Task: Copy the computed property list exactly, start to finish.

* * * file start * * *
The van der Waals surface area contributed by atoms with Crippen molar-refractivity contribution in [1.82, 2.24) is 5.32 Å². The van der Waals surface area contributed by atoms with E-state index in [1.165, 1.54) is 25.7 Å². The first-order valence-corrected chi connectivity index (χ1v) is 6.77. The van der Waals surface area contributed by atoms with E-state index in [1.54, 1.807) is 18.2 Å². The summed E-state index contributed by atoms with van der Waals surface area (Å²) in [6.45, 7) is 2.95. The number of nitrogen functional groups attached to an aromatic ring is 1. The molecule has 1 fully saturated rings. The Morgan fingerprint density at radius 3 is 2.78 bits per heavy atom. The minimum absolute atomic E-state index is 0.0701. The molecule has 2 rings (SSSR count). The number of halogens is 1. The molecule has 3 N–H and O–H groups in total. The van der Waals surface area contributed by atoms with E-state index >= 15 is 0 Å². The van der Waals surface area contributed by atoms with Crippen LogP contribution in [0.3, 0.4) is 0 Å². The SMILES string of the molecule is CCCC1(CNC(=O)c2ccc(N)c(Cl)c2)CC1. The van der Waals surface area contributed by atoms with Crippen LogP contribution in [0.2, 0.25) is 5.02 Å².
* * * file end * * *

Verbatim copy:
The van der Waals surface area contributed by atoms with Crippen molar-refractivity contribution in [1.82, 2.24) is 5.32 Å². The van der Waals surface area contributed by atoms with E-state index in [1.165, 1.54) is 25.7 Å². The first-order valence-corrected chi connectivity index (χ1v) is 6.77. The van der Waals surface area contributed by atoms with E-state index in [1.54, 1.807) is 18.2 Å². The summed E-state index contributed by atoms with van der Waals surface area (Å²) in [6.45, 7) is 2.95. The number of nitrogen functional groups attached to an aromatic ring is 1. The molecule has 1 fully saturated rings. The Morgan fingerprint density at radius 3 is 2.78 bits per heavy atom. The minimum absolute atomic E-state index is 0.0701. The molecule has 2 rings (SSSR count). The number of halogens is 1. The molecule has 3 N–H and O–H groups in total. The van der Waals surface area contributed by atoms with E-state index >= 15 is 0 Å². The van der Waals surface area contributed by atoms with Crippen LogP contribution in [0.3, 0.4) is 0 Å². The SMILES string of the molecule is CCCC1(CNC(=O)c2ccc(N)c(Cl)c2)CC1. The van der Waals surface area contributed by atoms with Crippen LogP contribution in [0.2, 0.25) is 5.02 Å².